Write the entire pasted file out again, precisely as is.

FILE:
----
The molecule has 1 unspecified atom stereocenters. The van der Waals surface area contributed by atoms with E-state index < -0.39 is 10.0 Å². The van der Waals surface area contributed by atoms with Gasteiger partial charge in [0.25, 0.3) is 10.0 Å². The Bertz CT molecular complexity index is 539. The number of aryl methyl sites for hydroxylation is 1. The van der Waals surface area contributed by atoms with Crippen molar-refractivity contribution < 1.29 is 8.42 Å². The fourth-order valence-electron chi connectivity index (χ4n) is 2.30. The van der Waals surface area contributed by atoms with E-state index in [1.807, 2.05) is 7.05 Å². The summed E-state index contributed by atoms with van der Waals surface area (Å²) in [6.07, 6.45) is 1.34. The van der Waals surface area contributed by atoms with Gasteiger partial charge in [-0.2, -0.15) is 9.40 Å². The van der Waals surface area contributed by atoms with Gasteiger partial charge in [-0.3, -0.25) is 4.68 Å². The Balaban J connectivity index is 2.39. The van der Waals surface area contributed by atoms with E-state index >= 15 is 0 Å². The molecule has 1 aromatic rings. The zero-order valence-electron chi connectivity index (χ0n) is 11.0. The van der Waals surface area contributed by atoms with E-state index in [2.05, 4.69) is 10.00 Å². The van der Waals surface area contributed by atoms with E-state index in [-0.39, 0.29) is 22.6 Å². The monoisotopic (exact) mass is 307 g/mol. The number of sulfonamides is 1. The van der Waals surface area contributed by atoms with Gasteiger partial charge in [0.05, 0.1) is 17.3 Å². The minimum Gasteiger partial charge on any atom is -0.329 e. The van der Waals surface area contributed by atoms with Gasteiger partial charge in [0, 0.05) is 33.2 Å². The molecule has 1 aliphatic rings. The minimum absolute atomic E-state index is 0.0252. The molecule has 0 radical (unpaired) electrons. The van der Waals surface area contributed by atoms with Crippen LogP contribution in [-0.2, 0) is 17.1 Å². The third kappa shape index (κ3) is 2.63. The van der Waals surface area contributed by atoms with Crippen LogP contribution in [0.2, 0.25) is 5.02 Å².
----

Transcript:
The molecule has 1 unspecified atom stereocenters. The van der Waals surface area contributed by atoms with E-state index < -0.39 is 10.0 Å². The van der Waals surface area contributed by atoms with Gasteiger partial charge in [0.25, 0.3) is 10.0 Å². The Bertz CT molecular complexity index is 539. The number of aryl methyl sites for hydroxylation is 1. The van der Waals surface area contributed by atoms with Crippen molar-refractivity contribution < 1.29 is 8.42 Å². The fourth-order valence-electron chi connectivity index (χ4n) is 2.30. The van der Waals surface area contributed by atoms with E-state index in [1.807, 2.05) is 7.05 Å². The summed E-state index contributed by atoms with van der Waals surface area (Å²) in [6.07, 6.45) is 1.34. The van der Waals surface area contributed by atoms with Gasteiger partial charge in [-0.2, -0.15) is 9.40 Å². The van der Waals surface area contributed by atoms with Gasteiger partial charge in [-0.3, -0.25) is 4.68 Å². The Balaban J connectivity index is 2.39. The van der Waals surface area contributed by atoms with E-state index >= 15 is 0 Å². The molecule has 1 aromatic rings. The zero-order valence-electron chi connectivity index (χ0n) is 11.0. The van der Waals surface area contributed by atoms with E-state index in [2.05, 4.69) is 10.00 Å². The van der Waals surface area contributed by atoms with E-state index in [-0.39, 0.29) is 22.6 Å². The monoisotopic (exact) mass is 307 g/mol. The number of sulfonamides is 1. The van der Waals surface area contributed by atoms with Gasteiger partial charge in [0.05, 0.1) is 17.3 Å². The minimum Gasteiger partial charge on any atom is -0.329 e. The van der Waals surface area contributed by atoms with Gasteiger partial charge in [0, 0.05) is 33.2 Å². The molecule has 1 aliphatic rings. The minimum absolute atomic E-state index is 0.0252. The molecule has 0 radical (unpaired) electrons. The van der Waals surface area contributed by atoms with Crippen LogP contribution in [-0.2, 0) is 17.1 Å². The third kappa shape index (κ3) is 2.63. The van der Waals surface area contributed by atoms with Crippen LogP contribution in [0.2, 0.25) is 5.02 Å².